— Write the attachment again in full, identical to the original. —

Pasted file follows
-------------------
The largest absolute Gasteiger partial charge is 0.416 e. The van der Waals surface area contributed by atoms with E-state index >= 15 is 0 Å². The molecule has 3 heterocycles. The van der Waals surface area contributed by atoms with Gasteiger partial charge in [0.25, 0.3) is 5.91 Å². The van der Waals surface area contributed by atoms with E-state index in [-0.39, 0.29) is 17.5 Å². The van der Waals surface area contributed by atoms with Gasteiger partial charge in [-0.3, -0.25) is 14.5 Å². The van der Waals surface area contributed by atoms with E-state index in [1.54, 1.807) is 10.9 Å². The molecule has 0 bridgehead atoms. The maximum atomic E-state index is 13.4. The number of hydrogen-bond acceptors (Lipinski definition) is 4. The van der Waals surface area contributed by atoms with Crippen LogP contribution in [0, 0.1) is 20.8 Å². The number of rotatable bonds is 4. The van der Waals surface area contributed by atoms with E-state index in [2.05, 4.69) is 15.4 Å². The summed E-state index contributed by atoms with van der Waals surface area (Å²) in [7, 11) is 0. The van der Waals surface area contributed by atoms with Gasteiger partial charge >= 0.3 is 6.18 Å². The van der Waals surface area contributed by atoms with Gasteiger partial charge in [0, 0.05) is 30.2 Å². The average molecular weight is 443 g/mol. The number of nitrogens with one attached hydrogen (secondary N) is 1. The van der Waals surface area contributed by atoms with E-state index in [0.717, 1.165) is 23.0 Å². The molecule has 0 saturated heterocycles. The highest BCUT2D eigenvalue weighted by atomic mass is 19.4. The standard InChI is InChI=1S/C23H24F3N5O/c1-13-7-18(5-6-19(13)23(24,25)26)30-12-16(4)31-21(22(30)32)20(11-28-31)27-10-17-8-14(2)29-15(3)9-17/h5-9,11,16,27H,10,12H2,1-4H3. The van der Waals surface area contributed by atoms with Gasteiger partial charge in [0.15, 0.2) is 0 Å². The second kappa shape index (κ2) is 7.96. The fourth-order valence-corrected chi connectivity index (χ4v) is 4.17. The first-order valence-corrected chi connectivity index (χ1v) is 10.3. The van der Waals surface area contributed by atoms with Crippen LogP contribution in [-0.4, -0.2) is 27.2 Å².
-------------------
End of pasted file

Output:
The largest absolute Gasteiger partial charge is 0.416 e. The van der Waals surface area contributed by atoms with E-state index >= 15 is 0 Å². The molecule has 3 heterocycles. The van der Waals surface area contributed by atoms with Gasteiger partial charge in [0.25, 0.3) is 5.91 Å². The van der Waals surface area contributed by atoms with E-state index in [-0.39, 0.29) is 17.5 Å². The van der Waals surface area contributed by atoms with Gasteiger partial charge in [-0.3, -0.25) is 14.5 Å². The van der Waals surface area contributed by atoms with E-state index in [1.54, 1.807) is 10.9 Å². The molecule has 0 bridgehead atoms. The maximum atomic E-state index is 13.4. The number of hydrogen-bond acceptors (Lipinski definition) is 4. The van der Waals surface area contributed by atoms with Crippen LogP contribution in [0, 0.1) is 20.8 Å². The number of rotatable bonds is 4. The van der Waals surface area contributed by atoms with E-state index in [2.05, 4.69) is 15.4 Å². The summed E-state index contributed by atoms with van der Waals surface area (Å²) in [7, 11) is 0. The van der Waals surface area contributed by atoms with Gasteiger partial charge >= 0.3 is 6.18 Å². The van der Waals surface area contributed by atoms with Gasteiger partial charge in [0, 0.05) is 30.2 Å². The average molecular weight is 443 g/mol. The number of nitrogens with one attached hydrogen (secondary N) is 1. The van der Waals surface area contributed by atoms with E-state index in [0.717, 1.165) is 23.0 Å². The molecule has 0 saturated heterocycles. The highest BCUT2D eigenvalue weighted by atomic mass is 19.4. The standard InChI is InChI=1S/C23H24F3N5O/c1-13-7-18(5-6-19(13)23(24,25)26)30-12-16(4)31-21(22(30)32)20(11-28-31)27-10-17-8-14(2)29-15(3)9-17/h5-9,11,16,27H,10,12H2,1-4H3. The van der Waals surface area contributed by atoms with Gasteiger partial charge in [0.15, 0.2) is 0 Å². The second kappa shape index (κ2) is 7.96. The fourth-order valence-corrected chi connectivity index (χ4v) is 4.17. The first-order valence-corrected chi connectivity index (χ1v) is 10.3. The van der Waals surface area contributed by atoms with Crippen LogP contribution in [-0.4, -0.2) is 27.2 Å².